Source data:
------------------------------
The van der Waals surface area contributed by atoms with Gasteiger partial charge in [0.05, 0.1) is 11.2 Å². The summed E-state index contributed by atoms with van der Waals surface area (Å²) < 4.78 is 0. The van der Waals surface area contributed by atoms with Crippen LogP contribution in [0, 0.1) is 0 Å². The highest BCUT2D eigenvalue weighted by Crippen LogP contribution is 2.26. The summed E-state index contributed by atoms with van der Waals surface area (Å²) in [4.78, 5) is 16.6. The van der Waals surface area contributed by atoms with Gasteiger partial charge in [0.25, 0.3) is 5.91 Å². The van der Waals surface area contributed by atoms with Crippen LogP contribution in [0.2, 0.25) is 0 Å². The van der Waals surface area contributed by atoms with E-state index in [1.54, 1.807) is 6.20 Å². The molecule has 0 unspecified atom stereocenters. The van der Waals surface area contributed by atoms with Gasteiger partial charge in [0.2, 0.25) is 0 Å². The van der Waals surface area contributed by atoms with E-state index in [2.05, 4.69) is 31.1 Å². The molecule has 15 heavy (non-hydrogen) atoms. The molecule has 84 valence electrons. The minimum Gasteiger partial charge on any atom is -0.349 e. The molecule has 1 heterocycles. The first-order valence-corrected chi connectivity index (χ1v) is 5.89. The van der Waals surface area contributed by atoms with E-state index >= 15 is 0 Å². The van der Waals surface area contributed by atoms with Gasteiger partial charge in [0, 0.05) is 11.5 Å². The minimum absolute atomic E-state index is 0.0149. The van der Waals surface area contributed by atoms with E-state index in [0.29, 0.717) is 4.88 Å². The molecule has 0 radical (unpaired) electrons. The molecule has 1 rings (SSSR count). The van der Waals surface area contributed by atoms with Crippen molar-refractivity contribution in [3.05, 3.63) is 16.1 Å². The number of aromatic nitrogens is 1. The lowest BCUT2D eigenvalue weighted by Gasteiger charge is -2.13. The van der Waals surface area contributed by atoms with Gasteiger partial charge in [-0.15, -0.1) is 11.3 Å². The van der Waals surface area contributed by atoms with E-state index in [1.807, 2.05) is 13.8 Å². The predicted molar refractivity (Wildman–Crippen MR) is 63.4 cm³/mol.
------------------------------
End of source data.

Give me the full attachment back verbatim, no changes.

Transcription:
The van der Waals surface area contributed by atoms with Gasteiger partial charge in [0.05, 0.1) is 11.2 Å². The summed E-state index contributed by atoms with van der Waals surface area (Å²) < 4.78 is 0. The van der Waals surface area contributed by atoms with Crippen LogP contribution in [0, 0.1) is 0 Å². The highest BCUT2D eigenvalue weighted by Crippen LogP contribution is 2.26. The summed E-state index contributed by atoms with van der Waals surface area (Å²) in [4.78, 5) is 16.6. The van der Waals surface area contributed by atoms with Gasteiger partial charge in [0.25, 0.3) is 5.91 Å². The van der Waals surface area contributed by atoms with Crippen LogP contribution in [0.2, 0.25) is 0 Å². The van der Waals surface area contributed by atoms with E-state index in [1.54, 1.807) is 6.20 Å². The molecule has 0 unspecified atom stereocenters. The van der Waals surface area contributed by atoms with Gasteiger partial charge in [0.2, 0.25) is 0 Å². The van der Waals surface area contributed by atoms with E-state index in [2.05, 4.69) is 31.1 Å². The molecule has 15 heavy (non-hydrogen) atoms. The molecule has 84 valence electrons. The minimum Gasteiger partial charge on any atom is -0.349 e. The molecule has 1 heterocycles. The first-order valence-corrected chi connectivity index (χ1v) is 5.89. The van der Waals surface area contributed by atoms with E-state index >= 15 is 0 Å². The van der Waals surface area contributed by atoms with Gasteiger partial charge in [0, 0.05) is 11.5 Å². The minimum absolute atomic E-state index is 0.0149. The van der Waals surface area contributed by atoms with E-state index in [0.29, 0.717) is 4.88 Å². The molecule has 0 radical (unpaired) electrons. The molecule has 1 rings (SSSR count). The van der Waals surface area contributed by atoms with Crippen molar-refractivity contribution in [3.05, 3.63) is 16.1 Å². The number of aromatic nitrogens is 1. The lowest BCUT2D eigenvalue weighted by Gasteiger charge is -2.13. The van der Waals surface area contributed by atoms with Gasteiger partial charge in [-0.15, -0.1) is 11.3 Å². The van der Waals surface area contributed by atoms with E-state index in [1.807, 2.05) is 13.8 Å². The predicted molar refractivity (Wildman–Crippen MR) is 63.4 cm³/mol.